You're doing OK, but here's what's missing, and why some of the proportions seem off. Pretty much from what I can tell you're drawing the outline of the picture and trying to get that shape as exact as possible instead of using fundamental structures and proportions to learn why the characters eyes are where they are and whatnot, essentially drawing to the style, the fluffy outer layer of a drawing, rather than drawing to the solid core mechanics of constructing an image that then has a specific style.
Edit: So I did a drawing to show an example. It's not a copy, just a quick digital sketch of an OC.
First a rough sketch, or a gesture to get the general space I'm using and overall pose in mind. You'll notice a line down the face, thats a a structure line, keeps things centered and acts as a reference for placing everything like eyes and nose. If you're drawing with a pencil you can draw this really lightly and loosely using almost no pressure, just so you have a general idea of where everything is and how it's going to fit on the page.
Next I run over it figuring out the centerline of the body and reiterating the one on the face, also establishing where the eyes are so I place the glasses right and working out the shirt, and more importantly the body under the shirt. Everything is drawn off of simple 3d shapes, mostly a whole bunch of cylinders. Again this would be drawn lightly off the computer, just so you've got the basic shapes worked out.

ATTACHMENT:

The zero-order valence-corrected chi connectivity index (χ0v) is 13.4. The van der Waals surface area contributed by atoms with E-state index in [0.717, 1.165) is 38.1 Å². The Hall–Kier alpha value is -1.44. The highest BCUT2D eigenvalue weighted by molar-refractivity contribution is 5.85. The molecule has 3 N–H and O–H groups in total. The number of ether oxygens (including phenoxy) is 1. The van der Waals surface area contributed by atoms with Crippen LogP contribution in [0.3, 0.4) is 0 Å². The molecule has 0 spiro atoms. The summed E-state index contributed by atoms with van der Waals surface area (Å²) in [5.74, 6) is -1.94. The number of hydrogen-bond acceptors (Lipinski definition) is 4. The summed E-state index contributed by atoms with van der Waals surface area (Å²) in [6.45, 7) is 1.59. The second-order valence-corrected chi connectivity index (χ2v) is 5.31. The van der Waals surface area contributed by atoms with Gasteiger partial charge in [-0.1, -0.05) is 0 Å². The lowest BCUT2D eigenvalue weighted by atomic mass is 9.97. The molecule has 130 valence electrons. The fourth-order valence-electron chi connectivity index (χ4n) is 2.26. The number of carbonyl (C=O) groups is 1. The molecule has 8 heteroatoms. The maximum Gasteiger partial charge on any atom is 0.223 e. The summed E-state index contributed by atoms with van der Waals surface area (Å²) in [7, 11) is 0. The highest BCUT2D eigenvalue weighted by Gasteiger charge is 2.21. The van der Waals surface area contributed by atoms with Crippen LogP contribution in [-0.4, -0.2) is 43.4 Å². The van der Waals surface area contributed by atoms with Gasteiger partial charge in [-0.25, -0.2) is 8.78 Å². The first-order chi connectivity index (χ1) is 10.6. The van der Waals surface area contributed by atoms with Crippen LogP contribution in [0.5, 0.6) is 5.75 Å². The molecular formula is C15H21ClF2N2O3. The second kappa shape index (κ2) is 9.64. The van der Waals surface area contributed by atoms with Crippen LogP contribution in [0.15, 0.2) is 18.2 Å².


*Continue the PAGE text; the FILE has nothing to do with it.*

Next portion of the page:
Next I draw the actual picture in detail. With a pencil this is where we start drawing a little darker, working on detail -etc. Now I've got folds and have pulled up references for the Ray-Ban's and Stopwatch to look at. I'm working out hair, eyes and the actual expression here. I'm still reiterating some of my structure lines here and adding a few more, like the ball of the nose.
Last step... Inking. This is where we choose the final lines to keep. Sometimes this is done with just pencil lines, picking the favorite lines and darkening them up, sometimes we're actually pulling out a new tool, like an ink pen to finalize the image. Either way this step is pretty much picking what the viewer will actually see.
Final step. Cleanup. Depending on style and tools this could mean a light erasing, just to hide structure lines, all the way down to.. well what I did since I had the luxury of a digital drawing, totally removing the under-structure and leaving the ink to stand alone.
Those are basically the steps most artists go through on a drawing, though some will combine the second and third step particularly when they have the grasp of the forms they're working with really well set in their heads. When you copy a picture I'd suggest going through the same steps, try to capture the gesture of the drawing, then generate the structure to match, including lines to ensure everything lines up, followed by details, and finalizing the drawing.